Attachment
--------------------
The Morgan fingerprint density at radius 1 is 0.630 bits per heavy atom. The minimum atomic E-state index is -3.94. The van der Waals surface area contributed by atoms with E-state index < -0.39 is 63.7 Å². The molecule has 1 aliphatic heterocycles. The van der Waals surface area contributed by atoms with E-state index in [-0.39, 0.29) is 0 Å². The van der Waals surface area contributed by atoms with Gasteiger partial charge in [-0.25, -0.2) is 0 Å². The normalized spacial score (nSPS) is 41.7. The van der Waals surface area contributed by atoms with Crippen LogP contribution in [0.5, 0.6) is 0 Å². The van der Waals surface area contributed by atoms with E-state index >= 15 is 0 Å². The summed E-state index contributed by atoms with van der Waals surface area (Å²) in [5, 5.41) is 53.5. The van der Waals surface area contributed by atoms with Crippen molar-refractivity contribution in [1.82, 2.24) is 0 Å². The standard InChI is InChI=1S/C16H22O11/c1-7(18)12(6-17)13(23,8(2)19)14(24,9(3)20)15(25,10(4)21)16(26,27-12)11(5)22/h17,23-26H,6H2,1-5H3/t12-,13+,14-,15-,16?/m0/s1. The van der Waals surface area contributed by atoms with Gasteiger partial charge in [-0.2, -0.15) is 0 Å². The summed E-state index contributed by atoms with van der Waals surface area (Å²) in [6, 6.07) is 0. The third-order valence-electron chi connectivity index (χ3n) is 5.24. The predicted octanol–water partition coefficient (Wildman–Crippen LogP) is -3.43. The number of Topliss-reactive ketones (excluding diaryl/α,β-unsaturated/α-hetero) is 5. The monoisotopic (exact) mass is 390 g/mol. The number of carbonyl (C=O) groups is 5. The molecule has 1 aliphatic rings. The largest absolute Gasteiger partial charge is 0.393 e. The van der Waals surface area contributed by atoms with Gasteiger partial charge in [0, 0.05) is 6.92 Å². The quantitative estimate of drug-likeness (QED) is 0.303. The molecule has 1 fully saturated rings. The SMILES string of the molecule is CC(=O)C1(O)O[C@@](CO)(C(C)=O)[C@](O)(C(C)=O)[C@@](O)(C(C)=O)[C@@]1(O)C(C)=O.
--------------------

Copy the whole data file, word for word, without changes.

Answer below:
The Morgan fingerprint density at radius 1 is 0.630 bits per heavy atom. The minimum atomic E-state index is -3.94. The van der Waals surface area contributed by atoms with E-state index < -0.39 is 63.7 Å². The molecule has 1 aliphatic heterocycles. The van der Waals surface area contributed by atoms with E-state index in [-0.39, 0.29) is 0 Å². The van der Waals surface area contributed by atoms with Gasteiger partial charge in [-0.25, -0.2) is 0 Å². The normalized spacial score (nSPS) is 41.7. The van der Waals surface area contributed by atoms with Crippen LogP contribution in [0.5, 0.6) is 0 Å². The van der Waals surface area contributed by atoms with E-state index >= 15 is 0 Å². The summed E-state index contributed by atoms with van der Waals surface area (Å²) in [5, 5.41) is 53.5. The van der Waals surface area contributed by atoms with Crippen molar-refractivity contribution in [1.82, 2.24) is 0 Å². The standard InChI is InChI=1S/C16H22O11/c1-7(18)12(6-17)13(23,8(2)19)14(24,9(3)20)15(25,10(4)21)16(26,27-12)11(5)22/h17,23-26H,6H2,1-5H3/t12-,13+,14-,15-,16?/m0/s1. The van der Waals surface area contributed by atoms with Gasteiger partial charge in [-0.2, -0.15) is 0 Å². The summed E-state index contributed by atoms with van der Waals surface area (Å²) in [6, 6.07) is 0. The third-order valence-electron chi connectivity index (χ3n) is 5.24. The predicted octanol–water partition coefficient (Wildman–Crippen LogP) is -3.43. The number of Topliss-reactive ketones (excluding diaryl/α,β-unsaturated/α-hetero) is 5. The monoisotopic (exact) mass is 390 g/mol. The number of carbonyl (C=O) groups is 5. The molecule has 1 aliphatic rings. The largest absolute Gasteiger partial charge is 0.393 e. The van der Waals surface area contributed by atoms with Gasteiger partial charge in [0, 0.05) is 6.92 Å². The quantitative estimate of drug-likeness (QED) is 0.303. The molecule has 1 fully saturated rings. The SMILES string of the molecule is CC(=O)C1(O)O[C@@](CO)(C(C)=O)[C@](O)(C(C)=O)[C@@](O)(C(C)=O)[C@@]1(O)C(C)=O.